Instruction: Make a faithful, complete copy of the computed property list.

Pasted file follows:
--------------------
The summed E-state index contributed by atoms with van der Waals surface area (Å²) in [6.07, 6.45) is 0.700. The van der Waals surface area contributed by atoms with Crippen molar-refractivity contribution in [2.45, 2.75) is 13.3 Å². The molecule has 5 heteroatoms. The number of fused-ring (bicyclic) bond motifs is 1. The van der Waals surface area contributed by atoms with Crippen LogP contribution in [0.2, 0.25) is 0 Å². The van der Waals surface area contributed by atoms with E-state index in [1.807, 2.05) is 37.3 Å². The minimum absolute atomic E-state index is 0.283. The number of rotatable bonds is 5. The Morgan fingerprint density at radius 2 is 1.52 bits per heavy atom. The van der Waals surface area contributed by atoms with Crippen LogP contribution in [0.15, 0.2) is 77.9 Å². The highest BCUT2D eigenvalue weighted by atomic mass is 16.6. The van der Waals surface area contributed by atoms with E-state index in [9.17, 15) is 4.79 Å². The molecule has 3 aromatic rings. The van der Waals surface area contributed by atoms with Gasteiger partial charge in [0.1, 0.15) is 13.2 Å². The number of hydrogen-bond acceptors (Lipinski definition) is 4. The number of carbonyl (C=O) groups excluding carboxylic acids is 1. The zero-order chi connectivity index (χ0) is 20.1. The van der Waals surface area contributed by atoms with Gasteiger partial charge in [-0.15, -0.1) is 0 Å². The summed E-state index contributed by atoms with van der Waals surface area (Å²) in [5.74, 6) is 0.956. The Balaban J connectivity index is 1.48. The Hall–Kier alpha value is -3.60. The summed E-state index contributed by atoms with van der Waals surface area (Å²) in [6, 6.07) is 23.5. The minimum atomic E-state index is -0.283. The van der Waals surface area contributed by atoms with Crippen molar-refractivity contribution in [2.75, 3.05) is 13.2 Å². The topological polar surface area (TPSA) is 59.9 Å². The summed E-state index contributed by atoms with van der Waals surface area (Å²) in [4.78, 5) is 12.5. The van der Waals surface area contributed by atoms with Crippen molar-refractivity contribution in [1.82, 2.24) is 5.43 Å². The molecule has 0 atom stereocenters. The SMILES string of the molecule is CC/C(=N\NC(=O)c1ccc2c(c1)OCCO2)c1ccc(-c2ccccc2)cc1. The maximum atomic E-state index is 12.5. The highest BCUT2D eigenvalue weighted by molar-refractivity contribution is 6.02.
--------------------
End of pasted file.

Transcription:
The summed E-state index contributed by atoms with van der Waals surface area (Å²) in [6.07, 6.45) is 0.700. The van der Waals surface area contributed by atoms with Crippen molar-refractivity contribution in [2.45, 2.75) is 13.3 Å². The molecule has 5 heteroatoms. The number of fused-ring (bicyclic) bond motifs is 1. The van der Waals surface area contributed by atoms with Crippen LogP contribution in [0.2, 0.25) is 0 Å². The van der Waals surface area contributed by atoms with E-state index in [1.807, 2.05) is 37.3 Å². The minimum absolute atomic E-state index is 0.283. The number of rotatable bonds is 5. The Morgan fingerprint density at radius 2 is 1.52 bits per heavy atom. The van der Waals surface area contributed by atoms with Crippen LogP contribution in [0.15, 0.2) is 77.9 Å². The highest BCUT2D eigenvalue weighted by atomic mass is 16.6. The van der Waals surface area contributed by atoms with E-state index in [9.17, 15) is 4.79 Å². The molecule has 3 aromatic rings. The van der Waals surface area contributed by atoms with Gasteiger partial charge in [0.1, 0.15) is 13.2 Å². The number of hydrogen-bond acceptors (Lipinski definition) is 4. The number of carbonyl (C=O) groups excluding carboxylic acids is 1. The zero-order chi connectivity index (χ0) is 20.1. The van der Waals surface area contributed by atoms with Gasteiger partial charge in [-0.15, -0.1) is 0 Å². The summed E-state index contributed by atoms with van der Waals surface area (Å²) in [5.74, 6) is 0.956. The Balaban J connectivity index is 1.48. The Hall–Kier alpha value is -3.60. The summed E-state index contributed by atoms with van der Waals surface area (Å²) in [6, 6.07) is 23.5. The minimum atomic E-state index is -0.283. The van der Waals surface area contributed by atoms with Crippen molar-refractivity contribution in [2.75, 3.05) is 13.2 Å². The topological polar surface area (TPSA) is 59.9 Å². The summed E-state index contributed by atoms with van der Waals surface area (Å²) in [4.78, 5) is 12.5. The van der Waals surface area contributed by atoms with Crippen molar-refractivity contribution in [1.82, 2.24) is 5.43 Å². The molecule has 0 atom stereocenters. The SMILES string of the molecule is CC/C(=N\NC(=O)c1ccc2c(c1)OCCO2)c1ccc(-c2ccccc2)cc1. The maximum atomic E-state index is 12.5. The highest BCUT2D eigenvalue weighted by molar-refractivity contribution is 6.02.